Peaches (The Presidents of the United States of America song)

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"Peaches"
Peaches single.jpg
Single by The Presidents of the United States of America
from the album The Presidents of the United States of America
ReleasedFebruary 27, 1996
Format
RecordedRobert Lang Studios, Sony Music Studios
(New York City, New York)
Genre
Length2:51 (Album version)
2:34 (Single version)
3:11 (Music video version)
Label
Songwriter(s)Chris Ballew
Producer(s)Conrad Uno
The Presidents of the United States of America singles chronology
"Lump"
(1995)
"Peaches"
(1996)
"Ça Plane Pour Moi"
(1996)

"Peaches" is a song by American alternative rock band The Presidents of the United States of America for their self-titled debut studio album. The track was produced by American producer Conrad Uno. The band members have acknowledged that "Peaches" borrows riffs from Bad Company's 1975 song "Feel Like Makin' Love".[1]

The song was released worldwide as the third single from The Presidents of the United States of America. It peaked at number 29 on the US Billboard Hot 100 and number eight on the Billboard Modern Rock Tracks chart. Worldwide, the song reached number one in Iceland and the top 20 in Australia, Canada, Ireland, New Zealand and the United Kingdom. It has received a Gold certification in Australia for shipments of over 35,000. In 1996 "Peaches" was nominated for a Grammy Award for Best Pop Performance by a Duo or Group with Vocal.[2]

Song meaning[edit]

Lead singer Chris Ballew has stated that he wrote "Peaches" about a girl he once had a crush on. He allegedly wrote this song after sitting under a peach tree she had in her yard while waiting for her to arrive, to finally let her know that he liked her.[3]

Music video[edit]

The music video features the band performing the song in an orchard filled with trees growing peach cans. During the song's instrumental break, the band is attacked by a group of ninjas attempting to capture them, who they fight for the remainder of the video, and eventually defeat.

Formats and track listings[edit]

Charts and certifications[edit]

References[edit]

  1. ^ Strauss, Neil (November 21, 1995). "Simplicity and Also Crunch". The New York Times. Archived from the original on May 26, 2015.
  2. ^ "ALBUMS, SOUNDTRACKS: PRESIDENTS ON THE RECORD", The Seattle Times, January 30, 1998.
  3. ^ VH1: "Greatest Songs of the 90's", December 2007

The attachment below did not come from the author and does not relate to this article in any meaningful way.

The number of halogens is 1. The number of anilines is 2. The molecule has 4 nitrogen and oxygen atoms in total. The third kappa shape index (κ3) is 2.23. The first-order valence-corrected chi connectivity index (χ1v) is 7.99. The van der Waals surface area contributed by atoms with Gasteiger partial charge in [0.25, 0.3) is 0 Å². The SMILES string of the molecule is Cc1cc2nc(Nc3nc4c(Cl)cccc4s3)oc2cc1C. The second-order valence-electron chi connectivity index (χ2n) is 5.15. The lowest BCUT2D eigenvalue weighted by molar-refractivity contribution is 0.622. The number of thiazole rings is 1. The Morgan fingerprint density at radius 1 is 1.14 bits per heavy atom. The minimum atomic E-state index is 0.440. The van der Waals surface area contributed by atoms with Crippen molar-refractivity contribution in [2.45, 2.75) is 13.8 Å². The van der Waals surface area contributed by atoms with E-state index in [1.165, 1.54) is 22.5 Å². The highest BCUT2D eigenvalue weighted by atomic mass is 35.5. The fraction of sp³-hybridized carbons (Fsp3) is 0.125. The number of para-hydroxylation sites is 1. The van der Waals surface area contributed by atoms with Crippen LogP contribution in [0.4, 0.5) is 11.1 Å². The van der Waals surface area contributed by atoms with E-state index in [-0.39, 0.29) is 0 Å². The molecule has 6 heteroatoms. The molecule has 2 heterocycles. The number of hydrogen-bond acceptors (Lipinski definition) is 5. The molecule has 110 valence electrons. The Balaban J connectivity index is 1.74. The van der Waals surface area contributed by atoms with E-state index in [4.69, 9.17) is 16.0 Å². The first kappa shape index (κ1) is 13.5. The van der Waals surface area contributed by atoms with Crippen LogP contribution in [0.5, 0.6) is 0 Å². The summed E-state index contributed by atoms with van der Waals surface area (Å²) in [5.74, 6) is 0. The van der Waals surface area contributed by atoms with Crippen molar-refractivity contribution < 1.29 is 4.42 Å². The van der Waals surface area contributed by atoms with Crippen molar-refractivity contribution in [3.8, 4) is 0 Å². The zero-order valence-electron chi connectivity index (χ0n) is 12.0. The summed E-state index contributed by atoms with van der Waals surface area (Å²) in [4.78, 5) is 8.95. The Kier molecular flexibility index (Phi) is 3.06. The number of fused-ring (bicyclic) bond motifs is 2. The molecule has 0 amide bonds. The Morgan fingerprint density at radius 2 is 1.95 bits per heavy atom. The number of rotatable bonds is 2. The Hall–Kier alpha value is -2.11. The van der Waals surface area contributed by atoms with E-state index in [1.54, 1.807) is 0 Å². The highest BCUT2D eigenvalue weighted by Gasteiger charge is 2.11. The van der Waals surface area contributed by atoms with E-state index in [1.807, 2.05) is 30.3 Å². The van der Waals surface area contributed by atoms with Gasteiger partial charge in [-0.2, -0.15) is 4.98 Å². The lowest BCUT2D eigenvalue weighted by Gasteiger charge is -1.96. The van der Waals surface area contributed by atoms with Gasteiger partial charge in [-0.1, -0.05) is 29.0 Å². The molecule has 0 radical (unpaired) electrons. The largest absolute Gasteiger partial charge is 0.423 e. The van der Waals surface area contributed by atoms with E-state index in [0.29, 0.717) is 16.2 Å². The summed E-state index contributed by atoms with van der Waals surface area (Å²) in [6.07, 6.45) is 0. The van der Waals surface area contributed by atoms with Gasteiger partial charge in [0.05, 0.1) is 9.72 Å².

4. ^ "Australian-charts.com – The Presidents of the United States of America – Peaches". ARIA Top 50 Singles.
  5. ^ "Top RPM Singles: Issue 2926." RPM. Library and Archives Canada.
  6. ^ "Top RPM Rock/Alternative Tracks: Issue 2899." RPM. Library and Archives Canada.
  7. ^ "Lescharts.com – The Presidents of the United States of America – Peaches" (in French). Les classement single.
  8. ^ "Íslenski Listinn Topp 40 (9.3. – 15.3. '96)". Dagblaðið Vísir (in Icelandic). March 9, 1996. Retrieved October 2, 2019.
  9. ^ "The Irish Charts – Search Results – Peaches". Irish Singles Chart. Retrieved August 13, 2019.
  10. ^ "Nederlandse Top 40 – week 28, 1996" (in Dutch). Dutch Top 40 Retrieved August 13, 2019.
  11. ^ "Dutchcharts.nl – The Presidents of the United States of America – Peaches" (in Dutch). Single Top 100. Retrieved August 13, 2019.
  12. ^ "Charts.nz – The Presidents of the United States of America – Peaches". Top 40 Singles.
  13. ^ "Official Scottish Singles Sales Chart Top 100". Official Charts Company.
  14. ^ "Swedishcharts.com – The Presidents of the United States of America – Peaches". Singles Top 100.
  15. ^ "Official Singles Chart Top 100". Official Charts Company.
  16. ^ "The Presidents of the United States of America Chart History (Hot 100)". Billboard.
  17. ^ "The Presidents of the United States of America Chart History (Alternative Songs)". Billboard.
  18. ^ "The Presidents of the United States of America Chart History (Mainstream Rock)". Billboard.
  19. ^ "The Presidents of the United States of America Chart History (Pop Songs)". Billboard.
  20. ^ a b "The ARIA Australian Top 100 Singles 1996". ARIA. Archived from the original on November 2, 2015. Retrieved August 13, 2019.
  21. ^ "RPM Year End Alternative Top 50". RPM. Library and Archives Canada. Retrieved August 13, 2019.

External links[edit]